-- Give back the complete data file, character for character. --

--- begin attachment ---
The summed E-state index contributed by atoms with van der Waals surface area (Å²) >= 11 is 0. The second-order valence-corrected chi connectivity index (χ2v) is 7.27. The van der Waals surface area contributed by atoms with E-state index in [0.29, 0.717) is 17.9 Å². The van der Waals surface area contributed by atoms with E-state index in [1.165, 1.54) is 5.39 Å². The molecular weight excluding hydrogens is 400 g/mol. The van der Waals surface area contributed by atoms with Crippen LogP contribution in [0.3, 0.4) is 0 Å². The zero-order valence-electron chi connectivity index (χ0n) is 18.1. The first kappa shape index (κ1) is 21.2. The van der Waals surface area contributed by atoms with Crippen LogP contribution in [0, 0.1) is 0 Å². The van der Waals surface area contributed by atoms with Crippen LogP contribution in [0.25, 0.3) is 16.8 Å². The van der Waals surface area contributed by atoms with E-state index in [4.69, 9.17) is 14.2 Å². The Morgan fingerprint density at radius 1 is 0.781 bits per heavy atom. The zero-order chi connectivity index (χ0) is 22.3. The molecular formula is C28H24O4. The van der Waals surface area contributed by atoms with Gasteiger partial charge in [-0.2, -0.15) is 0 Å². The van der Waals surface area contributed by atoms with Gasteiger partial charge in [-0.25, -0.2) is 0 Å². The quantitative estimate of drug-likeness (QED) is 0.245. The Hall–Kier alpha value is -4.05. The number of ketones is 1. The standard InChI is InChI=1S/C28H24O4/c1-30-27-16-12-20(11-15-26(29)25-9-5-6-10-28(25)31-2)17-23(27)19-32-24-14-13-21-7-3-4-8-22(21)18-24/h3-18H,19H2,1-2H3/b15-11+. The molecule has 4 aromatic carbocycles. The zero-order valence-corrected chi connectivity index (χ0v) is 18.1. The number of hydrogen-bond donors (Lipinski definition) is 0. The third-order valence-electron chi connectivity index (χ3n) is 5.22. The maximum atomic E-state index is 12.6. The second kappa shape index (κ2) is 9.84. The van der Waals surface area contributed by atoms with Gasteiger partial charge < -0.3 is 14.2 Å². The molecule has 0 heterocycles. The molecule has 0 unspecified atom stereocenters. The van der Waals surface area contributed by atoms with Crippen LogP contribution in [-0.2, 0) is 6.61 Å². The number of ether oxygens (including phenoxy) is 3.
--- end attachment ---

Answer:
The summed E-state index contributed by atoms with van der Waals surface area (Å²) >= 11 is 0. The second-order valence-corrected chi connectivity index (χ2v) is 7.27. The van der Waals surface area contributed by atoms with E-state index in [0.29, 0.717) is 17.9 Å². The van der Waals surface area contributed by atoms with E-state index in [1.165, 1.54) is 5.39 Å². The molecular weight excluding hydrogens is 400 g/mol. The van der Waals surface area contributed by atoms with Crippen LogP contribution in [0.3, 0.4) is 0 Å². The zero-order valence-electron chi connectivity index (χ0n) is 18.1. The first kappa shape index (κ1) is 21.2. The van der Waals surface area contributed by atoms with Crippen LogP contribution in [0, 0.1) is 0 Å². The van der Waals surface area contributed by atoms with Crippen LogP contribution in [0.25, 0.3) is 16.8 Å². The van der Waals surface area contributed by atoms with E-state index in [4.69, 9.17) is 14.2 Å². The Morgan fingerprint density at radius 1 is 0.781 bits per heavy atom. The zero-order chi connectivity index (χ0) is 22.3. The molecular formula is C28H24O4. The van der Waals surface area contributed by atoms with Gasteiger partial charge in [-0.2, -0.15) is 0 Å². The van der Waals surface area contributed by atoms with Gasteiger partial charge in [-0.25, -0.2) is 0 Å². The quantitative estimate of drug-likeness (QED) is 0.245. The Hall–Kier alpha value is -4.05. The number of ketones is 1. The standard InChI is InChI=1S/C28H24O4/c1-30-27-16-12-20(11-15-26(29)25-9-5-6-10-28(25)31-2)17-23(27)19-32-24-14-13-21-7-3-4-8-22(21)18-24/h3-18H,19H2,1-2H3/b15-11+. The molecule has 4 aromatic carbocycles. The zero-order valence-corrected chi connectivity index (χ0v) is 18.1. The number of hydrogen-bond donors (Lipinski definition) is 0. The third-order valence-electron chi connectivity index (χ3n) is 5.22. The maximum atomic E-state index is 12.6. The second kappa shape index (κ2) is 9.84. The van der Waals surface area contributed by atoms with Gasteiger partial charge < -0.3 is 14.2 Å². The molecule has 0 heterocycles. The molecule has 0 unspecified atom stereocenters. The van der Waals surface area contributed by atoms with Crippen LogP contribution in [-0.2, 0) is 6.61 Å². The number of ether oxygens (including phenoxy) is 3.